The Luck of the Mounted eBook

This eBook from the Gutenberg Project consists of approximately 241 pages of information about The Luck of the Mounted.

Slavin pulled up.  “Luks as if he’d shtruck back tu Cow Run again,” he said with conviction.  “Must have come from there, tu—­thracks was goin’ and comin’ an’ ye noticed, fwhin we climbed out av th’ coulee back there.  We must luk for a harse wid th’ nigh-hind badly ‘calked.’  Yorkey! yu’ get back an’ tell that Lanky Jones feller tu come on.  Hitch yez own harses behint our cutter an’ take th’ lines.”  He squinted at the sun and pulled out his watch. “’Tis four o’clock, begob!  Twill turn bitther cowld whin th’ sun goes down.”

The coroner smiled knowingly.  “Talking about ’calks’!” he remarked; and diving into the deep recesses of his fur coat he produced a comfortable-looking leather-encased flask.  “A little ‘calk’ all round won’t hurt us after that tramp, Sergeant!” he observed kindly.

Their transport presently arriving, they proceeded on their way to Cow Run, Yorke and Redmond watching carefully for any tracks debouching from the main trail.  Occasionally they dismounted to verify the incriminating hoof-prints which still continued eastward.  In this fashion they finally drew to the level of the river, where the trail forked; one arm of it following more or less the winding course of the Bow River back westward.  At this junction they searched narrowly until they found unmistakable indication of the blood-tinged tracks still heading in the direction of Cow Run.

“What was that case of yours, Yorkey?” enquired Redmond.  “You know—­what Slavin was talking about?”

“Mix-up over that horse,” replied Yorke laconically, “disputed ownership.  A chap named Moran tried to run a bluff over Larry that he’d lost the horse as a colt.  They got to scrapping and I ran ’em both up before Gully, the J. P. here.  Moran got fined twenty dollars and costs for assaulting Blake.  Say! look at that sky!  Isn’t it great?”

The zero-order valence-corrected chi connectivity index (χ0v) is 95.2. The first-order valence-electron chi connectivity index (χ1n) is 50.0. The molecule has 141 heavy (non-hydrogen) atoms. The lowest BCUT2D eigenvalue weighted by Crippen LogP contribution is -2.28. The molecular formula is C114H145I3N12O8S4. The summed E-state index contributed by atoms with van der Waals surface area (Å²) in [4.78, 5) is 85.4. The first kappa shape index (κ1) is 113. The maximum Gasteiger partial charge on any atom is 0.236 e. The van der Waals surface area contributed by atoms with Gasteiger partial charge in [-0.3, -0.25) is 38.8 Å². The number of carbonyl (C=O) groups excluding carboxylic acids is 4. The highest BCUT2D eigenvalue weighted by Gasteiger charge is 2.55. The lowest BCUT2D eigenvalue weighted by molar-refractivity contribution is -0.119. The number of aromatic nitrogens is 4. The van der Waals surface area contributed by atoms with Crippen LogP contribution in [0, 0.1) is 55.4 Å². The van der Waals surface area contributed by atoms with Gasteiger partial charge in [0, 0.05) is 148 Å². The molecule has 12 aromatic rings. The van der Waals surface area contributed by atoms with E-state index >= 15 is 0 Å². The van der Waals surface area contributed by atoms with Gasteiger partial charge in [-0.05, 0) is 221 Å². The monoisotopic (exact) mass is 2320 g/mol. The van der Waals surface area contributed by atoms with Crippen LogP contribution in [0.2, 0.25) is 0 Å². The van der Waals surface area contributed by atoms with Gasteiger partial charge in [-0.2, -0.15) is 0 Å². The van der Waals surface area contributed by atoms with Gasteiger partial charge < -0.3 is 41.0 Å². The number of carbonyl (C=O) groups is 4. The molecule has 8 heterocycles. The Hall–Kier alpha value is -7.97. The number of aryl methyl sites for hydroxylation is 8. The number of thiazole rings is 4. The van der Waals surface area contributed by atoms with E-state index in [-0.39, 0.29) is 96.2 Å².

They turned in their saddles and looked westward.  Clean-cut against a pale yellow-ochre background and enveloped in a deep purple bloom, the mighty peaks of the distant “Rockies” upreared their eternal snow-capped glory in a salute to departing day.  Above, where the opaline-tinted horizon shaded imperceptibly into the deep ultramarine of evening, lay glowing streamers of vivid crimson cloud-bank edged with the gleaming gold of the sunset’s after-glow.

It was a soul-filling sight.  Against it the sordid contrast of the sinister business in hand smote them like a blow from an unseen hand, as they resumed their monotonous scanning of the trail on its either side.

Yorke presently voiced the impression in both their hearts.  “My God’” he murmured “the bitter irony of it!  ’Peace on Earth, goodwill towards men’ . . . and this!—­what?”


  Oh!  Bad Bill Brough, a way-back tough
    Raised hell when he struck town;
  With gun-in-fist met Sergeant Twist—­
    It sure was some show-down

                              BALLAD OF SERGEANT TWIST

Project Gutenberg
The Luck of the Mounted from Project Gutenberg. Public domain.
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